The short version of this post: Don’t. Just don’t.
Don’t write screenplays, even if someone tells you “you’ll make more money if you do.”
The medium version of this post: Write screenplays only if you want to work in Hollywood. Otherwise, write the next book.
The long version of this post: Brace yourselves, and settle in for the read.
Before I go any farther, let me say three things. This really is part three of a series, so please read the first two posts before you go any further. If you only have time to read one, read the first one, and leave the second for later.
The second thing is that if you want to read the whole series, go to Patreon. I’m posting there about four weeks ahead of when I post here.
The third thing is this: when I say Hollywood, I really mean the movie-TV industry in the U.S. I’ll try to be clearer if I’m talking about the industry outside of the U.S. Hollywood never was the entire industry, but the shorthand is simply too seductive. I use it anyway.
In last week’s post, I made a cryptic statement about screenplays, and I realized I would have to explain it in depth. I wrote this:
So what have CAA and the other agencies done? They went around the WGA. They went to book agents for content. And then hired the writers of the books to produce the screenplays as part of the package. That’s not as nice as it sounds. Because these writers aren’t WGA members, so they don’t know about the niceties of contracts—how to negotiate for rewrite payments for example and credit and other issues.
So let’s unpack this a little. Hollywood deals are about as sharky as you get. The lawyers on the studio/production/agent side will use every angle they can to give an advantage to their employers. Note that I have no problem with that. Lawyers working for the studio/production/agent side have been hired to do exactly that, so they’re doing their job.
I have a problem with book writers venturing into Hollywood with zero protection. Or, well, whoops. I mean the “protection” of their book agent or their book agent’s representative in Hollywood.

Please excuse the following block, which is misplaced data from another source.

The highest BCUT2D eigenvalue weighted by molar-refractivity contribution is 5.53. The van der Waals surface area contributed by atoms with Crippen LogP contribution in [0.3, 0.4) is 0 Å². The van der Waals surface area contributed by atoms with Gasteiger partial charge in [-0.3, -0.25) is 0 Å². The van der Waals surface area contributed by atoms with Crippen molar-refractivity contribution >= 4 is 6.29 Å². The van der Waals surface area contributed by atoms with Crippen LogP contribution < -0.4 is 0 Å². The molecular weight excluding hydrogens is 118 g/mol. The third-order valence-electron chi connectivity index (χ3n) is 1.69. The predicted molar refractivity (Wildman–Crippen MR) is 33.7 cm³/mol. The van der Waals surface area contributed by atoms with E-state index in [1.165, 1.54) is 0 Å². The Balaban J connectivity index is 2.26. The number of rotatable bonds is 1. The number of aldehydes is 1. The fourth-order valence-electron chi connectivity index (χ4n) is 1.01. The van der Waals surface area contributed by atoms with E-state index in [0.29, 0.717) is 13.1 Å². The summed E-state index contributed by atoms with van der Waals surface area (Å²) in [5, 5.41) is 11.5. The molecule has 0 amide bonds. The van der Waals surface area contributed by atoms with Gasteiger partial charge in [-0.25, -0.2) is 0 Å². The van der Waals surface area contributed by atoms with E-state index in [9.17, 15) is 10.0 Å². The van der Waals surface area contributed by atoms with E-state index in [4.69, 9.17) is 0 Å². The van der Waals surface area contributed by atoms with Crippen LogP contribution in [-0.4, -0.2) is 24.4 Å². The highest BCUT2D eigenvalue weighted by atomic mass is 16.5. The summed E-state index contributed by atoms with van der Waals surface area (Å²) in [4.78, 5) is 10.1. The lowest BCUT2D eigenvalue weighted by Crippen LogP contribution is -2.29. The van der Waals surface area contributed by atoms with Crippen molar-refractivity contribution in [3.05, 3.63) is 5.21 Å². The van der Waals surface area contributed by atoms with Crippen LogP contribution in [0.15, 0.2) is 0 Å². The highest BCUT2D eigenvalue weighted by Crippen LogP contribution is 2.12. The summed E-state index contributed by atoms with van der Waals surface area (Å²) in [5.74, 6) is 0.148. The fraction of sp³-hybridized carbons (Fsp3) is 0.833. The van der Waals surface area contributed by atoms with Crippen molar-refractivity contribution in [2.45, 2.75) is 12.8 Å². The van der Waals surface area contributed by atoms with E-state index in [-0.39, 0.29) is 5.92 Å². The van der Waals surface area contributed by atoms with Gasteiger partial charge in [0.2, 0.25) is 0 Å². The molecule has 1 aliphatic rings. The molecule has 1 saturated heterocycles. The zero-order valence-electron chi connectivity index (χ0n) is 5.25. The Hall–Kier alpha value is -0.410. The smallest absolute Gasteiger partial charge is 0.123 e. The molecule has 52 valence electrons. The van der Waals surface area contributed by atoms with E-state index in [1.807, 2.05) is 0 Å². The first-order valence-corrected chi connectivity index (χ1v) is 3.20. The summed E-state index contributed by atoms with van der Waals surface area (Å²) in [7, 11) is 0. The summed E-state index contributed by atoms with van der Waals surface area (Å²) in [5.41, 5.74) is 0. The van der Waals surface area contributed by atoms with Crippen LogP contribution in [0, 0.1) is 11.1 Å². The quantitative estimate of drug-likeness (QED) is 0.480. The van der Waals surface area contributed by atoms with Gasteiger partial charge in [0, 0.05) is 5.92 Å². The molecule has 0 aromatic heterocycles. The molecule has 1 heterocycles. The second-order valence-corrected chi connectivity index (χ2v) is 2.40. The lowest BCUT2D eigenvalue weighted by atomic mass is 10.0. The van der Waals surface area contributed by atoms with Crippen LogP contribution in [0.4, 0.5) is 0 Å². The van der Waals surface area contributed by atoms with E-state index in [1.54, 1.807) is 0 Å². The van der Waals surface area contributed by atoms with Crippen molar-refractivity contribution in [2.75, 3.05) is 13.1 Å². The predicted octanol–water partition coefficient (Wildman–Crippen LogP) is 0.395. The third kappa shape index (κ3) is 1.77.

Please read the previous posts to understand why I think that’s no protection at all.
Often, as part of a package deal, book writers are offered the opportunity to write the screenplay for their novel. Or, the “first draft screenplay” if someone actually as a bit of a brain as they negotiate. For that, the writer will receive some flat payment that comes out of their entire deal.
There rarely are protections for that writer. If the writer’s agent is truly dumb (and that’s most book agents on this Hollywood stuff), the number of rewrites is not limited or the writer is not being paid for any revision, even though revisions can be asked for.
If the screenplay is part of a package negotiated outside of the usual rules (like most of the post-WGA strike deals I noted last week), then the writer is also being paid less than the going rate for a screenplay.
So…paid less for more work. Gosh, who does that benefit?
But book agents are repeatedly telling their clients that they can’t make money writing books. (What? This from the people tasked with selling those projects? Fire that person! Oh, wait. Never mind.) Book agents are encouraging their clients to get a second job writing the screenplays for their novels, sometimes on spec.
This is a very, very, very bad idea. Very bad. Yes, writers going to traditional publishing in today’s climate can’t make a living writing books. But these writers can make a good living publishing indie if they have the patience to build their careers. (I’d link, but most of the content on this weekly blog deals with that topic. Poke around and find it yourself.)
So, writers can’t make a living, either because they’re in the wrong part of the business (traditional publishing) or because they’re in the early stages of their indie career. So get a job. One that won’t force you to move to L.A, one that won’t take all your writing time and energy, one that will allow you enough brain power to get your actual writing done.
I’m making an assumption here. It goes back to the medium version of this post. If you want to work in the film/TV industry, then by all means, take the opportunity. Write the screenplay. Get the credit. Learn how that industry works.
And kiss your book-writing career good-bye.
Have I written screenplays? Sure. Have I been paid for them? Yes. Have I written screenplays from my novels? Are you fucking kidding me?
The story is a novel. That’s how I wanted to write it. If someone wants to make that novel into a screenplay, more power to them (if they’ve asked me first, of course). I want someone with credentials to write the screenplays for my work. I want someone good, not someone who is practicing. And—spoiler alert!—if I wrote a screenplay from my own work, I’d be practicing. I’ve never adapted anything to that form, and don’t plan to.
I know a lot of writers who went Hollywood. Some still have book careers. Some, as they have gotten older, have revived their book careers. Several writers went to Hollywood when their book career tanked so that they could make money and come back to writing books.
It’s not as easy as it sounds.